Wanted to let you know about this recent article that was published in Forbes: http://www.forbes.com/2009/03/23/trust-respect-employees-leadership-managing-blanchard.html
Make Sure Your Employees Trust You–Or Else
03.23.09, 5:48 PM ET
How do you keep people trusting you at a time like this? Trust is essential in our lives, and it has been since the beginning of our country. Our dollar bills say In God We Trust. Yet today trust is all but vanishing, especially trust in our business leaders, whose greed and short-term selfishness seem to have been a major cause of our economic crisis. With negativity running amok, it is no small wonder that trust within the organizational context is slipping.
Yet that need not be the case. “Managed properly, trust can actually grow in such adverse conditions,” says Shawna O’Grady, associate professor of management at Queens School of Business, in Kingston, Ontario. “Taking this point to the extreme, consider the bonds forged between comrades-in-arms in a theater of war.”
The key to building trust in both good and bad times is to realize that none of us is as smart as all of us. There are companies that have embraced this simple truth and used it to maintain trust before, during and, we’re sure, after this economic downturn. All these companies seem to have two characteristics in common.
First, they have a higher purpose than simply making money. Let me give you a couple of examples.
Southwest Airlines, from its beginning, has expressed the conviction that it is in the freedom business. The freedom of all Americans to be with friends and relatives during good times and bad times–thus, their low price structure. Herb Kelleher, who co-founded Southwest, not only wanted to give his customers the lowest possible price, he also wanted to give them the best possible service.
As a result, Southwest is set up to empower everyone, right down to its frontline employees–to make decisions, use their brains and be customer maniacs so they can create raving fan customers.
Chick-fil-A’s purpose is to glorify God by having a positive influence on everyone who comes in contact with its stores and foods. The stores aren’t open on Sundays, even though that is often the busiest day in the fast food industry. S. Truett Cathy, the founder of Chick-fil-A, first did this for religious reasons as a devout Southern Baptist and lifelong Sunday school teacher, because Sunday is the day of rest. But it has turned out to be a good business decision. Chick-fil-A attracts many of its employees, including managers, because they know they will be able to be with their families and friends every Sunday. Has it paid off? The chain has by far the lowest turnover of restaurant managers and frontline employees in the quick-service business.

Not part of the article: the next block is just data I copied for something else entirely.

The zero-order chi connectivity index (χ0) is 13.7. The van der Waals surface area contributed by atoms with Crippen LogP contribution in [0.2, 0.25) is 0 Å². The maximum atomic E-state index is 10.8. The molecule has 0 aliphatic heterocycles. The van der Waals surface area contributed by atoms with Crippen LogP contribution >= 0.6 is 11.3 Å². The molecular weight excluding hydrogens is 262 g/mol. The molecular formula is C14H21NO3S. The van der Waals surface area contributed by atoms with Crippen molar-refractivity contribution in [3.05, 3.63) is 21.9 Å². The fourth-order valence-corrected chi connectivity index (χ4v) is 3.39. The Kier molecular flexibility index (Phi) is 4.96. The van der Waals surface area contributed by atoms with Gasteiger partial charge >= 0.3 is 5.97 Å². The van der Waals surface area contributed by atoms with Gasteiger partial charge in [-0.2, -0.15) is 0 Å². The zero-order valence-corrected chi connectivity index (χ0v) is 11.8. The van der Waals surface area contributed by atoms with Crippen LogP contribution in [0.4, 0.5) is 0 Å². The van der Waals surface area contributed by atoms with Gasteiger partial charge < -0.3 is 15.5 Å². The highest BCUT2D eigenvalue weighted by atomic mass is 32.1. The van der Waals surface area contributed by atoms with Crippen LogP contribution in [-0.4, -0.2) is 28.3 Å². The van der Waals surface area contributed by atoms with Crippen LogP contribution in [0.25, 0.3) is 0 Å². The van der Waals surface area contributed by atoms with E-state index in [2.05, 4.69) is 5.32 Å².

Second, companies that engender trust democratize the decision-making process by soliciting input and sharing the decision-making itself with as many people as possible. In his primetime address to Congress in February, President Barack Obama acknowledged “difficult and trying times” but sought to rally the nation with an upbeat vow that by working together “we will rebuild, we will recover.” How do you do that in business organizations?
It isn’t complicated. When leaders treat their people as their business partners and involve them in making important decisions, those people feel respected, and respect leads to trust. If you respect your people and they trust you as a leader, they will give their all to get the best results they can for your organization.
Ichak Adizes, a longtime consultant and professor at UCLA, observes how respect and trust are conveyed by both nonverbal and verbal messages. If you respect someone, you face them when you speak to them, because you are interested and want to hear their opinions. If you don’t respect them, you turn your back, because you couldn’t care less what they think. If you trust people, on the other hand, you can turn your back on them, because you feel certain they mean you no harm. If you don’t trust them, you watch their every move.
How does that work at Chick-fil-A and Southwest Airlines? In both cases, they respect their people and therefore share information with them about the performance of the company in both good times and bad. In good times, they celebrate together; in bad times, they are problem-solving partners. Does that work? You’d better believe it.
Unlike many companies today, where the top managers are locked behind closed doors, cutting costs while holding everybody’s fate in their hands, these two great businesses open their books to everyone so they can know what’s happening and go right to work cutting costs and increasing revenue.
Many leaders are afraid to share negative information with their people, because they fear appearing vulnerable and therefore weak. We have found the contrary to be true. Everyone knows leaders are not perfect. When leaders admit problems and involve their people in problem solving, respect and trust rise.
Corporate leaders may also fear Wall Street’s reaction to their trusting moves, but that’s like playing tennis with your eye on the scoreboard and not on the ball. The ball in business is results and people. If the focus is only on results, you’ll never be able to maintain or build trust in a time like this.
What are you doing? Are you betting on the brainpower of your top managers, or on the brainpower of everyone in your organization?
What’s at stake? The future of your company, based much more than you may realize on trust and respect.
Ken Blanchard is co-author of many New York Times bestsellers, including The One Minute Manager and The One Minute Entrepreneur. He serves as chairman and chief spiritual officer of the Ken Blanchard Companies.
Terry Waghorn is an adviser to senior executives in companies ranging from small to Fortune 500. He is co-author of Mission Possible and author of The System.